The Effect of Adolescent Experience on Labor Market Outcomes: The Case of Height

Posted: 3 Sep 2004

See all articles by Nicola G. Persico

Nicola G. Persico

University of Pennsylvania - Department of Economics

Andrew Postlewaite

University of Pennsylvania - Department of Economics

Dan Silverman

University of Michigan at Ann Arbor - Economics Department; National Bureau of Economic Research (NBER)

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Abstract

Taller workers receive a wage premium. Net of differences in family background, the disparity is similar in magnitude to the race and gender gaps. We exploit variation in an individual's height over time to explore how height affects wages. Controlling for teen height essentially eliminates the effect of adult height on wages for white men. The teen height premium is not explained by differences in resources or endowments. The teen height premium is partially mediated through participation in high school sports and clubs. We estimate the monetary benefits of a medical treatment for children that increases height.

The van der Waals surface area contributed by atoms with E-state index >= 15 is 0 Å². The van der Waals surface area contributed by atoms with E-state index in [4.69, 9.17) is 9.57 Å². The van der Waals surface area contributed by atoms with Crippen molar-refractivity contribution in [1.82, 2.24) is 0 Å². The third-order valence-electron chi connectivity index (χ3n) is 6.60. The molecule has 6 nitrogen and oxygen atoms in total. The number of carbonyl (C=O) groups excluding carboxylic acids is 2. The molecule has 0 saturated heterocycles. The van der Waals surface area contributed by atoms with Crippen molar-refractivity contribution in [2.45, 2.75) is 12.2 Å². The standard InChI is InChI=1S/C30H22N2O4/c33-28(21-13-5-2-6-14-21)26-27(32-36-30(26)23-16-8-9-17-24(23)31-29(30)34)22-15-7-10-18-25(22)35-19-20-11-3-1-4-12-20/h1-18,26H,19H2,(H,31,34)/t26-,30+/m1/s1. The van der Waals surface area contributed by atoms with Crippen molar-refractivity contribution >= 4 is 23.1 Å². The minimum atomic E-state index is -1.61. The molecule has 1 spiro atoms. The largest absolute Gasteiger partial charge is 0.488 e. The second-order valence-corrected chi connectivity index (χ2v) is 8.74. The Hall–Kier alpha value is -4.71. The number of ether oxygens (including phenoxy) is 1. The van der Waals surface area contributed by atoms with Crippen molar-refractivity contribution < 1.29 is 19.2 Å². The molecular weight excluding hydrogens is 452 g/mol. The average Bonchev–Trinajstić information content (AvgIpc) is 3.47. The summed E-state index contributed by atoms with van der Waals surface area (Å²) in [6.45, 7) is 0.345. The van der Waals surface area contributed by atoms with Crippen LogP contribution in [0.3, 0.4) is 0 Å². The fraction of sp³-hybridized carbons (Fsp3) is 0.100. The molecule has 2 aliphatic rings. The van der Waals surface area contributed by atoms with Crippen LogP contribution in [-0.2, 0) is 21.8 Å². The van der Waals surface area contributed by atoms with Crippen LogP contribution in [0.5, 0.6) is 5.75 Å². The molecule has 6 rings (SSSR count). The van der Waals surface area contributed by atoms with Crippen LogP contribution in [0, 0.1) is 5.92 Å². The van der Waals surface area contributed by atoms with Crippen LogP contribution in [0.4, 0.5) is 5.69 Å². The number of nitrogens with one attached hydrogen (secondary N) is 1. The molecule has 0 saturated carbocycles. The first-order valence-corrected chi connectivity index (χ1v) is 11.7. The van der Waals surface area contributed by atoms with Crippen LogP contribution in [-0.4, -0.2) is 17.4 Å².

Suggested Citation

Persico, Nicola G. and Postlewaite, Andrew and Silverman, Dan, The Effect of Adolescent Experience on Labor Market Outcomes: The Case of Height. Journal of Political Economy, Vol. 112, pp. 1019-1053, October 2004, Available at SSRN: https://ssrn.com/abstract=585767

Nicola G. Persico

University of Pennsylvania - Department of Economics ( email )

Ronald O. Perelman Center for Political Science
133 South 36th Street
Philadelphia, PA 19104-6297
United States

Andrew Postlewaite (Contact Author)

University of Pennsylvania - Department of Economics ( email )

Ronald O. Perelman Center for Political Science
133 South 36th Street
Philadelphia, PA 19104-6297
United States
215-898-7350 (Phone)
215-573-2057 (Fax)

HOME PAGE: http://www.econ.upenn.edu/~apostlew

Dan Silverman

University of Michigan at Ann Arbor - Economics Department ( email )

701 Tappan Street
Ann Arbor, MI 48109
United States
734-764-2447 (Phone)
734-764-2769 (Fax)

HOME PAGE: http://www.econ.lsa.umich.edu/

National Bureau of Economic Research (NBER)

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Cambridge, MA 02138
United States

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